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Rare Diseases February 2019

PSP could hold clues for other neurological conditions

Andrew Symons

Chief Executive, PSPA

PSP and CBD are progressive neurological diseases affecting around 6,000 adults in the UK. Caused by the death of nerve cells in the brain, they leave people unable to balance, walk, talk, eat, swallow, drink and see.  

PSP and CBD are associated with an over-production of a protein called tau in parts of the brain.  Tau is also associated with Alzheimer’s and Parkinson’s diseases. The rapid progression of PSP and CBD make the conditions ideal testbeds for new therapies that target tau, and researchers believe it could play an important role in the development of treatments for other progressive neurological conditions.

Despite the devastating impact, PSP and CBD remain little understood. A diagnosis of PSP or CBD is extremely frightening, leaving those affected unsure of what to do next and where to turn. Many people with PSP and CBD can deteriorate incredibly quickly, so it is vitally important for them to get the support of specialists in a range of areas as quickly as possible.  People with PSP and CBD can often be in touch with up to 20 different health and social care professionals at any one time, therefore a co-ordinated multi-disciplinary approach is vital.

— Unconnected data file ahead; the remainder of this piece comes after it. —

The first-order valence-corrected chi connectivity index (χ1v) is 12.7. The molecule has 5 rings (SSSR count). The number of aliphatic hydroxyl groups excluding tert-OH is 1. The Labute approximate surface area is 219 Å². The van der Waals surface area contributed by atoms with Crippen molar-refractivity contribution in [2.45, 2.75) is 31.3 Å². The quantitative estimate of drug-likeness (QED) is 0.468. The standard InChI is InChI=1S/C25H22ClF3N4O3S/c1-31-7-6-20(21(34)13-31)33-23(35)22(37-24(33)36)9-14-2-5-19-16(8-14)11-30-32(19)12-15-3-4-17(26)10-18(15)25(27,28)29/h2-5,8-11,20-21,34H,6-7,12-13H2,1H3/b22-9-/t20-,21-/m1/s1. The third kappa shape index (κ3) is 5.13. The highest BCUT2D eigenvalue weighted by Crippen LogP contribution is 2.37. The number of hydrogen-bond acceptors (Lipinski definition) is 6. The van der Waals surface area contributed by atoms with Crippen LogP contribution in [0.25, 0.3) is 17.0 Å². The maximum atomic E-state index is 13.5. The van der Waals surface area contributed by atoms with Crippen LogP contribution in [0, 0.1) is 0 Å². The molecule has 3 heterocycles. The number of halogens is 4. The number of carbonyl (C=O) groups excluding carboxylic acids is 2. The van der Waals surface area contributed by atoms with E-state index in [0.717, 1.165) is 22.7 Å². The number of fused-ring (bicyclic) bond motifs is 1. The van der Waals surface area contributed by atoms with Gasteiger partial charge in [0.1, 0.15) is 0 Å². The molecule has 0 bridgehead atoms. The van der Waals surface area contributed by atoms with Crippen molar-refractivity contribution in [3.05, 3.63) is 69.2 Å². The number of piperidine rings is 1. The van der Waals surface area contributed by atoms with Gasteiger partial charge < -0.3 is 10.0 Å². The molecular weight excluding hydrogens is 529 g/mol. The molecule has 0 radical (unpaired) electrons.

For nearly half receiving a diagnosis of PSP and CBD, they will have received a wrong diagnosis first. Often meaning that by the time they find out they have it they will have already lived with the disease for a number of years.

National charity, PSPA was set up 25 years ago by a Michael Koe, a husband who lost his wife to the tragic disease. Appalled by the lack of support for people with PSP, he ran the charity from his kitchen table, with the single goal of improving the lives of all those affected.

Celebrating our 25th birthday during 2019, PSPA continues to fund research that is paving the way for new drug trials. Research is the most powerful tool we have for beating PSP and researchers strongly believe the accelerating pace of research into PSP will lead to future effective treatments.  The hope of finding a cure may finally be within our reach.

PSPA’s PROSPECT study is the world’s largest study into PSP & CBD disease progression, conducted in a network of national centres over a period of 5-8 years. Our researchers collect regular biological samples, brain images, and detailed cognitive and motor data from people affected by the conditions. This data will lead to the development of an accurate disease model that should provide an invaluable benchmark for future clinical trials. 

PROSPECT has generated a number of collaborations meaning PSPA’s original grant has generated increased funding or resources for more extensive research. This includes contributions from the research arm of the NHS, funding from other charities and use of the infrastructure for a major clinical trial.

It is only through collaboration we will beat PSP & CBD. To be part at the front of this global effort to target tau and potentially develop treatments for PSP, CBD and other neuro degenerative diseases go to www.pspassociation.org.uk/research

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